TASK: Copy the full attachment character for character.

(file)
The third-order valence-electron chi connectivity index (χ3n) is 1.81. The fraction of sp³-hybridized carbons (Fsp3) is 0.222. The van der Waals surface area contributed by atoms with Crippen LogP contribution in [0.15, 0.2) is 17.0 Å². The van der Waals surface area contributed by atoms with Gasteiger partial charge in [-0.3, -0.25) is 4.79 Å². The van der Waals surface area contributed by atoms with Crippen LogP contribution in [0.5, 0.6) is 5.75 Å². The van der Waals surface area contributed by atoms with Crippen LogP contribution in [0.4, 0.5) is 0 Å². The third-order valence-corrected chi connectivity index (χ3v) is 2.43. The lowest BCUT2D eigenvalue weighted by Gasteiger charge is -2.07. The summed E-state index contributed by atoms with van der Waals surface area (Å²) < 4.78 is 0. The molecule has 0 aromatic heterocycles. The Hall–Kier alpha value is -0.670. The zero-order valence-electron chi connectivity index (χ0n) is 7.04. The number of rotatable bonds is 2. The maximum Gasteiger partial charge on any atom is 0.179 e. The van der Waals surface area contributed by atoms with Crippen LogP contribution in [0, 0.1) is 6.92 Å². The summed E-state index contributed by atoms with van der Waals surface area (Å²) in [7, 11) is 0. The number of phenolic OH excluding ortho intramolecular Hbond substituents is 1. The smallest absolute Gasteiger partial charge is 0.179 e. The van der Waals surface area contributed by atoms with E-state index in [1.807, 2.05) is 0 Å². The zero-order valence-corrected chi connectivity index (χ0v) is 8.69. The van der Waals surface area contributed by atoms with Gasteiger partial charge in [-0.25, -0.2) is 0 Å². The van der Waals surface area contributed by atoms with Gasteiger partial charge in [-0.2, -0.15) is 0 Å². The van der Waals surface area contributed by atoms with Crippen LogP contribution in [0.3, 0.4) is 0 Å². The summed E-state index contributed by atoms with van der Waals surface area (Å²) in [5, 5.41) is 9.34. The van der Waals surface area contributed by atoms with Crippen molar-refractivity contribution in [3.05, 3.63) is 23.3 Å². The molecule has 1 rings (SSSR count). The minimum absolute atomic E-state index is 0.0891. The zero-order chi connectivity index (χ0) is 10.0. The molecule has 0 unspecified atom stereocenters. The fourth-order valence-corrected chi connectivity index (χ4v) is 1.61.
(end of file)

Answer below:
The third-order valence-electron chi connectivity index (χ3n) is 1.81. The fraction of sp³-hybridized carbons (Fsp3) is 0.222. The van der Waals surface area contributed by atoms with Crippen LogP contribution in [0.15, 0.2) is 17.0 Å². The van der Waals surface area contributed by atoms with Gasteiger partial charge in [-0.3, -0.25) is 4.79 Å². The van der Waals surface area contributed by atoms with Crippen LogP contribution in [0.5, 0.6) is 5.75 Å². The van der Waals surface area contributed by atoms with Crippen LogP contribution in [0.4, 0.5) is 0 Å². The third-order valence-corrected chi connectivity index (χ3v) is 2.43. The lowest BCUT2D eigenvalue weighted by Gasteiger charge is -2.07. The summed E-state index contributed by atoms with van der Waals surface area (Å²) < 4.78 is 0. The molecule has 0 aromatic heterocycles. The Hall–Kier alpha value is -0.670. The zero-order valence-electron chi connectivity index (χ0n) is 7.04. The number of rotatable bonds is 2. The maximum Gasteiger partial charge on any atom is 0.179 e. The van der Waals surface area contributed by atoms with Crippen LogP contribution in [0, 0.1) is 6.92 Å². The summed E-state index contributed by atoms with van der Waals surface area (Å²) in [7, 11) is 0. The number of phenolic OH excluding ortho intramolecular Hbond substituents is 1. The smallest absolute Gasteiger partial charge is 0.179 e. The van der Waals surface area contributed by atoms with E-state index in [1.807, 2.05) is 0 Å². The zero-order valence-corrected chi connectivity index (χ0v) is 8.69. The van der Waals surface area contributed by atoms with Gasteiger partial charge in [-0.25, -0.2) is 0 Å². The van der Waals surface area contributed by atoms with Gasteiger partial charge in [-0.2, -0.15) is 0 Å². The van der Waals surface area contributed by atoms with Crippen LogP contribution in [0.3, 0.4) is 0 Å². The summed E-state index contributed by atoms with van der Waals surface area (Å²) in [5, 5.41) is 9.34. The van der Waals surface area contributed by atoms with Crippen molar-refractivity contribution in [3.05, 3.63) is 23.3 Å². The molecule has 1 rings (SSSR count). The minimum absolute atomic E-state index is 0.0891. The zero-order chi connectivity index (χ0) is 10.0. The molecule has 0 unspecified atom stereocenters. The fourth-order valence-corrected chi connectivity index (χ4v) is 1.61.